Gulf Countries’ Financial Support Fuels Tunisia

Will Tunisia be able to mobilize from the Gulf countries the 3 billion dollars of co-financing required by the International Monetary Fund (IMF) to release the loan of 1.9 billion promised since last October, and not yet granted? Hope is allowed… (Illustration: handshake between Nabil Ammar and Abdallah Bin Zayed Al-Nahyan, head of Emirati diplomacy).

By Imed Bahri

The Minister of Foreign Affairs, Nabil Ammar, began, on Sunday July 16, 2023, in Kuwait City, a tour of several Gulf countries which will also take him, until July 20, to the United Arab Emirates and Saudi Arabia. On the program, in addition to meetings with his counterparts, meetings with heads of development, financing and investment funds, as well as heads of chambers of commerce and other economic operators.
The unannounced objective of this tour: to mobilize co-financing guaranteeing the loan of 1.9 billion dollars expected from the IMF.

The Gulf countries are among Tunisia’s historical donors, but their commitment alongside our country weakened a lot in the aftermath of the January 14, 2011 revolution, which was moderately appreciated – to put it mildly – by the monarchies. families prevailing in these countries.

Death of the “Arab Spring”


The fear of the contagion of the “Arab Spring” seems to have pushed the Gulf States to bet on the failure of the democratic transition in our country. And their wishes were soon granted by the economic failure of all the successive governments in Tunis over the past decade and, above all, the proclamation of a state of exception by President Kaïs Saïed. , July 25, 2021, and the return to Tunisia of an authoritarian regime like the region of the Middle East and North Africa knows how to give birth to.

However, this development in accordance with their wishes does not seem to have dispelled the fears and reservations that the “Arab brothers” of the Gulf have towards us. They have, in any case, continued to hold the current strongman in Carthage in suspicion and to apprehend his Arab nationalism, his noisy anti-Zionism and his vaguely revolutionary impulses (major faults in their eyes) which remind them of a former North African leader who gave them a hard time for a long time, Muammar Gaddafi in this case.Also, and despite the lobbying of certain European leaders, particularly Italian ones, in favor of Tunisia, the Gulf monarchies have not shown much willingness to provide our country with the financial support it needs to finance its budget, pay its debts, and revive its broken economy. As for the major investment projects announced with great fanfare before 2011, they have all been put on hold and there is no indication that they will soon be relaunched.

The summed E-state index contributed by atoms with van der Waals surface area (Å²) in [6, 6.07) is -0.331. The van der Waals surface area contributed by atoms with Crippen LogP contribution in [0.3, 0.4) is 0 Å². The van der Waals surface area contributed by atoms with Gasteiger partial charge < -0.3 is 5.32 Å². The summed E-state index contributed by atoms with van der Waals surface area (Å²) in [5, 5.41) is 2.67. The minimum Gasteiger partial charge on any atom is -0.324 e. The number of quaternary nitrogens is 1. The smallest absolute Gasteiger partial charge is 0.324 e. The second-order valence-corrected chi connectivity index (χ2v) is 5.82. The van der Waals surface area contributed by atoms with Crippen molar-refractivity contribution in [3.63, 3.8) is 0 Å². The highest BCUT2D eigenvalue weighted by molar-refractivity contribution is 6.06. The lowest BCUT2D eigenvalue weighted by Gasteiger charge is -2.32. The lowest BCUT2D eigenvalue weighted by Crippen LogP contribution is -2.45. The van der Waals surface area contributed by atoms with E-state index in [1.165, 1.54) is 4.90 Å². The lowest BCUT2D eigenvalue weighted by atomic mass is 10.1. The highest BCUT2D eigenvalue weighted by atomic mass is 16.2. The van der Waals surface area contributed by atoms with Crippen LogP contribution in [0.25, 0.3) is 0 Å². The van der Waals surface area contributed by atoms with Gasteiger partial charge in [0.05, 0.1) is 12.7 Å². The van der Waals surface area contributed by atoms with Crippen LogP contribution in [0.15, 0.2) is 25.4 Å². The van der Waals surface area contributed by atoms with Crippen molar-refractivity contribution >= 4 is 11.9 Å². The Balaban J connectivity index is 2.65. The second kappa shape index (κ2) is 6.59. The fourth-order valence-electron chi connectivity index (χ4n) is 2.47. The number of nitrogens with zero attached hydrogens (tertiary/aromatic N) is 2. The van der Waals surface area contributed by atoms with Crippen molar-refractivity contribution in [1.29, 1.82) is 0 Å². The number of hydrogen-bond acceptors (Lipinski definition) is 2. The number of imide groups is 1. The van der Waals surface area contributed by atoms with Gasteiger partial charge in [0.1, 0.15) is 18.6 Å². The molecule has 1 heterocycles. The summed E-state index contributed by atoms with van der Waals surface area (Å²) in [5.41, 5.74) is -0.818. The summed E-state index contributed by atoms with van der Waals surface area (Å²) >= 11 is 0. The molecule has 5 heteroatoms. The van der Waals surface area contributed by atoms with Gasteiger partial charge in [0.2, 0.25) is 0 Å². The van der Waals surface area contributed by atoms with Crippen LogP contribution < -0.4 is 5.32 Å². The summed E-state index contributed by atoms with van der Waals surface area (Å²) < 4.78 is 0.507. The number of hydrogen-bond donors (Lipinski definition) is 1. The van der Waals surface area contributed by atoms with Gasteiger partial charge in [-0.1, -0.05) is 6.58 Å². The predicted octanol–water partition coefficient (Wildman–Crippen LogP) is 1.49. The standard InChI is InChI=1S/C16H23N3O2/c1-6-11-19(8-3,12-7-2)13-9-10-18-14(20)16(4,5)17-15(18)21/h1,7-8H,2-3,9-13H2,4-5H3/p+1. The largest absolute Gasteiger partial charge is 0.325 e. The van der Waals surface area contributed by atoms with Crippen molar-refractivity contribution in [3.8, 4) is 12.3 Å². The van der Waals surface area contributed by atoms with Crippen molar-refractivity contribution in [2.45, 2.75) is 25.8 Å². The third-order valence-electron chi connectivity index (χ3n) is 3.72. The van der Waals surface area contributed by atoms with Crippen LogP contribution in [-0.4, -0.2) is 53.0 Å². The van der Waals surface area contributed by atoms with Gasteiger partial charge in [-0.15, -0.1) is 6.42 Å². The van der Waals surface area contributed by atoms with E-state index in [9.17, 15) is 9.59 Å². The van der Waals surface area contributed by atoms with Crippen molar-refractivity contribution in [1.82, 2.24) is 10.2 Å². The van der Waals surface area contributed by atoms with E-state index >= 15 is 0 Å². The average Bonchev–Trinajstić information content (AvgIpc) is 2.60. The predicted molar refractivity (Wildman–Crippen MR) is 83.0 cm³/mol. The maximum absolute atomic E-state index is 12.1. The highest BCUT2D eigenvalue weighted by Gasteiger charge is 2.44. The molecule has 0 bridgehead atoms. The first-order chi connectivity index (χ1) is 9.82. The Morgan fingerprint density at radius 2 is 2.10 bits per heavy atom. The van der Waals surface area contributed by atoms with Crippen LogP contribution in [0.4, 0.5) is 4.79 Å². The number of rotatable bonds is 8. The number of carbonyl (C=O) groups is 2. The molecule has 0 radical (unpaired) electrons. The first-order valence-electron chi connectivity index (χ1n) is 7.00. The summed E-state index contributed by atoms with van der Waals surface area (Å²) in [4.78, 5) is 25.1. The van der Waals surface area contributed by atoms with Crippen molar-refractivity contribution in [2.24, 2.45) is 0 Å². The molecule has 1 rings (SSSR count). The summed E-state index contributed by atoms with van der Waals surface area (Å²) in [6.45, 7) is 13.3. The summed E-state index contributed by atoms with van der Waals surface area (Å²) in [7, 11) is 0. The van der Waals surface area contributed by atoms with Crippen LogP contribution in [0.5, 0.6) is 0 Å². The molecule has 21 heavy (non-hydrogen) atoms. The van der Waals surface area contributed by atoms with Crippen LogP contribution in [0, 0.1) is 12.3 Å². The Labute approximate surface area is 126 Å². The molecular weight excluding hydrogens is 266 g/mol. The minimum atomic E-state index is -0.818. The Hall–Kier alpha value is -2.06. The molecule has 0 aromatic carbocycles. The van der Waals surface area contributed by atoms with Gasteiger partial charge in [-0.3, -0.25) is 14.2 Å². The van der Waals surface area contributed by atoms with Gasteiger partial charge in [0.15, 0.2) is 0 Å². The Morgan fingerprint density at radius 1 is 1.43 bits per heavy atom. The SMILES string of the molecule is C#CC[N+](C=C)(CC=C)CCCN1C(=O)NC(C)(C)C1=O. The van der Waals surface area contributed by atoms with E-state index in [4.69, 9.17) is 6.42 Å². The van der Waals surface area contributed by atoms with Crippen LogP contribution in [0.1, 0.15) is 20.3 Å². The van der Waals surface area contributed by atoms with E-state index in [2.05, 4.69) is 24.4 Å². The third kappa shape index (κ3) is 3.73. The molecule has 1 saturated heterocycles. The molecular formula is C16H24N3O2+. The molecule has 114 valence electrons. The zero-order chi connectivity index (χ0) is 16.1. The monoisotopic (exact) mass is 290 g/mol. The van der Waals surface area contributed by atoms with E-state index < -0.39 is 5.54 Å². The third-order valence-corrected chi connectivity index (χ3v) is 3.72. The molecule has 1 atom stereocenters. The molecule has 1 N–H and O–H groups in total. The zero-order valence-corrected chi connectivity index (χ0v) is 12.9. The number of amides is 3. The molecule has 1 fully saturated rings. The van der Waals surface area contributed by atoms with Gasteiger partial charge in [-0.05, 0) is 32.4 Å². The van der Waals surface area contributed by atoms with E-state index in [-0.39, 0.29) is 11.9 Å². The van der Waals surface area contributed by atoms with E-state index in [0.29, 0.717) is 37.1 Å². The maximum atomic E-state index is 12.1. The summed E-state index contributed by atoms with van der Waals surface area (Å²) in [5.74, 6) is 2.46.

Tunisia back in the ranks


It is in this context that the visit of the Minister of Foreign Affairs to the Gulf countries takes place. The goal is to try to mobilize some of the additional funds required by the IMF before giving its final agreement for the loan of 1.9 billion dollars, promised since last October and which is slow to be granted.

“We know that the IMF will not be able to exceed a certain threshold in the financing of countries in budgetary difficulty and in urgent need of international loans. Generally, the IMF finances a third, and requires that the additional 2/3 come from other sources of financing”, explains the economist Moktar Lamari in a post published Monday, July 17 on his blog Economics for Tunisia, E4T. He adds: “If the European Union mobilizes 1.1 billion dollars, it will still take almost 3 billion dollars to be mobilized by other sources of financing. All to reach the 2/3 required, the other third having to come from the IMF (1.9 billion dollars).

It remains, however, to know the political arguments that Mr. Ammar will put forward in discussions with his counterparts in the Gulf to overcome their resistance and convince them of the interest they would have in once again extending the pole to a Tunisia finally back in the ranks and returned from its democratic illusions.

This article is originally published on kapitalis.com

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